Black Collar Arms Ushers in New Era for Bolt Guns, Scope Mounts
Eve Flanigan 10.23.20
At the recent Blue August Gun and Outdoor Writers’ Conference, hosted in Dallas this year, I had the chance to meet Jeremy S., a man who wears many hats in the gun industry, including inventor, manufacturer, reviewer, and writer. It’s safe to say he’s a ballistic renaissance man. His mind has hatched a number of innovative ideas that have come to life as products of the company he co-owns, Black Collar Arms. At the conference, I had the chance to check out a few of the goods. Here are highlights.
A home-built or factory-built bolt action pistol
AR builds are so 2010. What’s really different is building your own bolt gun. With the “Pork Sword,” Black Collar Arms slides in a little double entendre with a serious rifle. The Pork Sword is a chassis based on the Remington 700 platform, made of 7075 aluminum. It weighs a feather-light 13.6 ounces.
This simple bit of metal forms the basis of the custom “modular and minimalist” bolt gun of anyone’s dreams who wishes to pursue it. It’s available in left- or right-handed configuration and in a number of custom finishes. The engraved Pork Sword logo is optional.
Pork Sword receiver. Humor is on tap at Black Collar Arms!
These are great quality components. Buyers can expect the 6.5 Creedmoor chambering to be “quarter MOA” accurate, and others “at least half MOA, if not better,” according to Jeremy. Though Black Collar Arms is a premium brand, many new shooters have been drawn to make one of these pistols their first firearm, thanks in large part to a combination of location in a receptive market and an utterly hip approach to advertising.
The chassis starts at $299.99. Two eight-inch forend types are available. Choose a Black Collar Arms barreled action, or add your own. Braces are also available. The process is promised to be much easier than building an AR. Want to get straight to shooting? Order a complete gun. The dealer grade Pork Sword pistol is $2,599. Or spec one out with your choice of 23 chamberings and 17 other options.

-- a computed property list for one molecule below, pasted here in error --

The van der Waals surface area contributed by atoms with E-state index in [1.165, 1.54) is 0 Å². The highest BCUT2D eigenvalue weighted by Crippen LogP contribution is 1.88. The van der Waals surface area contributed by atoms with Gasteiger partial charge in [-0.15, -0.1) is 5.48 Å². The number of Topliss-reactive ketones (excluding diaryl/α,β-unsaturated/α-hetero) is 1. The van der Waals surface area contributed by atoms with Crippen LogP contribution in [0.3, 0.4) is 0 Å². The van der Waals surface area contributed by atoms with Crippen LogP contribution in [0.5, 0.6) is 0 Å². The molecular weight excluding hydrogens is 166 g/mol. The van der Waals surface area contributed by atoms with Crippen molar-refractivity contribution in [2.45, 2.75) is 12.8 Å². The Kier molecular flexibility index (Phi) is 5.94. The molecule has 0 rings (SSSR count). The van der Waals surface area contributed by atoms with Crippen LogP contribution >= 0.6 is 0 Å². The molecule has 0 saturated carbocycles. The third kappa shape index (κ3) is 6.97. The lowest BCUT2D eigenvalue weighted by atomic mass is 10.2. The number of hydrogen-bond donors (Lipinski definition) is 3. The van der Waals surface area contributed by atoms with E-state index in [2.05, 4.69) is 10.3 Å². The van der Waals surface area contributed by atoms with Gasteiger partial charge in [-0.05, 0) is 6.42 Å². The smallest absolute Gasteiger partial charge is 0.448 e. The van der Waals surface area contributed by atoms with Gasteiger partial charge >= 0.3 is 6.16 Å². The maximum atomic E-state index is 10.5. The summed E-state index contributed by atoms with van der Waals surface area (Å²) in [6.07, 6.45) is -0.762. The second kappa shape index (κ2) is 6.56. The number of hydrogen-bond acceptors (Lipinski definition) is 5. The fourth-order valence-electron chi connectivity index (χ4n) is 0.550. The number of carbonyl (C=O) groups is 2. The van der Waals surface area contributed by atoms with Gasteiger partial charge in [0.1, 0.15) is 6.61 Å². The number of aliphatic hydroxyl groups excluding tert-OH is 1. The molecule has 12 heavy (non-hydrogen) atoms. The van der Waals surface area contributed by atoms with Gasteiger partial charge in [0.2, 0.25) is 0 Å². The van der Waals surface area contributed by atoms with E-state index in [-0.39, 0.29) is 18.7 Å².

Tight tolerances on the modular components help make these pistols quarter-MOA accurate.
The coolest 22LR
Another star of the Black Collar Arms lineup at the conference was a little 22LR “pistol,” with a short, threaded barrel and suppressor, set up on a bipod and a scope. Everyone in the place seemed to fall in love with this one. Jeremy described it as an economical, easy pick for practicing technique for ELR matches, and it was easy to see why. Silky-smooth bolt operation, a reliably feeding magazine, perfectly adjustable stock, and bipod attachment made this little rifle a recoil-free pleasure. It was superbly accurate with our approximate 20-yard target placement. Most people who shot this rifle remarked on its near-silent operation. With the suppressor and subsonic ammo, it’s actually louder in dry fire than it is in actual fire! This one isn’t in the catalog yet.
This .22 is like no other!
The “Dalton” of scope mounts
I’ve decided that if a bolt gun can be called Pork Sword, I can call a scope mount Dalton–at least in this article. Fans of the movie “Roadhouse” will know the reference. A supremely tough and attractive character needs a product namesake. There’s perhaps no product that meets that description better than the Black Collar Arms Forged Carbon Fiber One-Piece Scope Mount (see, isn’t “Dalton” easier?) Who knew that carbon fiber, a material associated with luxury, could be crafted to look like a marble sculpture—and still withstand a beating so hard that the scope is literally bent, while the mount stays solid? This thing is stronger than aluminum, and lighter than titanium (5.2 ounces). With a buyer’s choice of finish, this mount’s appearance can be customized to your liking. It’s not cheap at $399.99, but for a mount that will be around for the next Ice Age, why not splurge and get yourself something that’s remarkably attractive and tough?
Carbon fiber mount, strong and light.
The gun industry is in a boom, and Black Collar Arms is riding a tall wave. Their sub-MOA bolt rifle/pistols are selling like hotcakes in central Texas. But I look for this company to hit the big time and stay around. They fill a niche most people didn’t realize even exists. Who else has a bolt-operated, super-accurate, futuristic, rifle-platform pistol or a carbon fiber scope mount? These products are attractive to both look at and use, and the modular components can be changed over time. The guns can be assets for competitive target shooters practicing for matches, hunters who want a backpack-ready but serious rifle, and hobbyists who enjoy having a gun that’s like no other.